President Erdogan spoke at noon today at the Turkish parliament, after announcing yesterday that he would tell the “full naked truth” about the Khashoggi murder case.
Throughout his address, the Turkish strongman confirmed many of the suspicions that the international community has been raising since Jamal Khashoggi, a dissident Saudi journalist, mysteriously disappeared. The US resident and columnist for the Washington Post was last seen entering the Saudi consulate in Istanbul on October 2.
Erdogan, even if mildly, kept the promise of saying “something different” from the narrative that Riyadh has been pushing forward since admitting on Friday that Khashoggi died “accidentally” in a “fist fight” inside the consulate.
“Khashoggi’s death is an international issue—and one that Turkey will pursue,” the Turkish president announced at the outset of his public address.
That the “gruesome murder” of Khashoggi took place inside the Saudi consulate, technically Saudi territory, should not keep the world from asking questions, Erdogan said.
“Why was the 15-man Saudi team in Turkey? On whose orders? Why was the consulate not opened to investigators immediately? Why were so many different statements given by the Saudis? Who is the local collaborator who disposed of Khashoggi’s body?” Erdogan asked. Saudi Arabia, he stressed, “must answer all these questions.”
Erdogan’s only demands? That Turkey lead the investigation into the build-up to the murder. He also sought the participation of other countries in the still unexposed larger plot at play to ensure that all “those involved are held accountable.”
During the two weeks that Saudi Arabia strenuously denied Khashoggi had been murdered inside the consulate, President Erdogan’s silence was conspicuous. Instead he chose to let the Turkish media pour out leaks that challenged Saudi Arabia’s numerous shaky claims.
After Saudi Arabia ditched its narrative and developments led to the de facto diplomatic ostracizing of Saudi Arabia’s Crown Prince Mohammed Bin Salman (MBS), Erdogan knew he had the world’s ears.
And so Erdogan finally took the stage to finally give ‘presidential’ validation to some of the stories that the Turkish press has clung to in the last two weeks.
Why so diplomatic?
For all the attention he elicited, however, President Erdogan fell somewhat short on the highest expectation of Middle East observers: Revealing the tape recordings of the murder.
When Erdogan said on Monday that he would deliver the “full naked truth” of the premeditated murder, many had hoped that the Turkish leader was referring to the alleged audio and video recordings of the murder that MIT, the Turkish National Intelligence Agency, claims to have.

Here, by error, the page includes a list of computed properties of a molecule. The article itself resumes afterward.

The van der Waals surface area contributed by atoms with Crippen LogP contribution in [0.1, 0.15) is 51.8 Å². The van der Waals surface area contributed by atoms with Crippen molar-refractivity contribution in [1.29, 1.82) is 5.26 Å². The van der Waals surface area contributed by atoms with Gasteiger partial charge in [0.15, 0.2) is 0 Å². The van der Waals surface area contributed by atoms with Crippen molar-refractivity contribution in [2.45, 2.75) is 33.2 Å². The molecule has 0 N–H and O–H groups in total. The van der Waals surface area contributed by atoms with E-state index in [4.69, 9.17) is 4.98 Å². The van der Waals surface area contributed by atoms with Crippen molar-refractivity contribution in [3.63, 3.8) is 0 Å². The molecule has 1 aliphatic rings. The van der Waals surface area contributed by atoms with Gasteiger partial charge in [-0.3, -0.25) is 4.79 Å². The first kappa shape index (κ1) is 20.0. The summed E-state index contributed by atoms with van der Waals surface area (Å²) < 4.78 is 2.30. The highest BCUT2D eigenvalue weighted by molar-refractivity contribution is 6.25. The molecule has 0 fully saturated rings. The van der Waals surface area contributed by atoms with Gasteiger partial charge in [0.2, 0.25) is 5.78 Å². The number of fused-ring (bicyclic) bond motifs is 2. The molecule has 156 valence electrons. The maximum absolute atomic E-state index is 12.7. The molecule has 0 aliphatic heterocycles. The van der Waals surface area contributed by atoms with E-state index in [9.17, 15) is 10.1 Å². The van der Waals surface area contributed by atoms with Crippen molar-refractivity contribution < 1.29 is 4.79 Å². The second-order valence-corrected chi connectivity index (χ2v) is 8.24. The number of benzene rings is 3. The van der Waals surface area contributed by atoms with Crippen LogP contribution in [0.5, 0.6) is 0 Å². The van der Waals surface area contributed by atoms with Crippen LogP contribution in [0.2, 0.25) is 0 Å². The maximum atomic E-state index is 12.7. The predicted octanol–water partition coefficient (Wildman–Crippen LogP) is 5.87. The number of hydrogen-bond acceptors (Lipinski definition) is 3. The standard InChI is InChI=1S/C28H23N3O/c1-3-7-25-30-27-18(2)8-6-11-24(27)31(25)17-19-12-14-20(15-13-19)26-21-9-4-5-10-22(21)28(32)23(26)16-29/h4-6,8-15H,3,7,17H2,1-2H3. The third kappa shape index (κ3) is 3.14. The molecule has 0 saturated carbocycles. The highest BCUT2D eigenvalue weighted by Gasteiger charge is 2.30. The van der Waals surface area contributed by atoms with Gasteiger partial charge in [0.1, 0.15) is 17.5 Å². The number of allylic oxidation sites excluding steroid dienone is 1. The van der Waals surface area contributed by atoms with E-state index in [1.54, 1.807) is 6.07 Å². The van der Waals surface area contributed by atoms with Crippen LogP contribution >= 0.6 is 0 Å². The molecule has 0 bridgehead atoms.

Instead, Erdogan diplomatically withheld the most damning proof against Saudi Arabia’s claims of Crown Prince MBS’s innocence. At the same time, he clearly suggested that Khashoggi’s death was a political murder condoned and ordered by senior leadership in the House of Sauds.
Surprisingly—Erdogan’s animus against MBS is no secret—the Turkish leader refrained from naming names. He espoused a slightly brotherly tone when analysts had expected an accusatory and defying rhetoric.
“I do not doubt the sincerity of King Salman. That being said, an independent investigation needs to be carried out. This is a political killing,” he said.
The implication of Erdogan’s not naming MBS, many Middle East observers have said, is that the Turkish leader does have damning evidence against MBS, as consistently claimed by MIT agents. But, they suggest, President Erdogan is waiting for an opportune moment to unleash the tape recordings, or not, based on whether Turkey gets what it wants from Saudi Arabia and the US.
In an immediate analysis of the rationale behind President Erdogan’s unexpected diplomatic deference to the Saudi king, Martin Chulov, the Guardian’s Middle East correspondent, said: “Erdogan clearly calculated that it did not suit him, or Turkey, to release the audio of the killing, and apparent video – both of which multiple sources have confirmed that his officials indeed have.”
Chulov continued, “His decision to return the onus to Saudi Arabia was interesting, and unexpected. After exerting extreme pressure on the kingdom through more than a fortnight of piecemeal leaks, he opted out of a coup de grace when he had the world’s attention.”
Three weeks after Khashoggi’s death, the question is no longer: Did the Saudis kill Khashoggi? Saudi Arabia has admitted it.
Instead, as the dissident Saudi journalist’s murder has now turned into Middle Eastern politicking, the real question, some analysts have suggested, should be: What does Turkey hope to get from the Saudi leadership’s successive strategic blunders?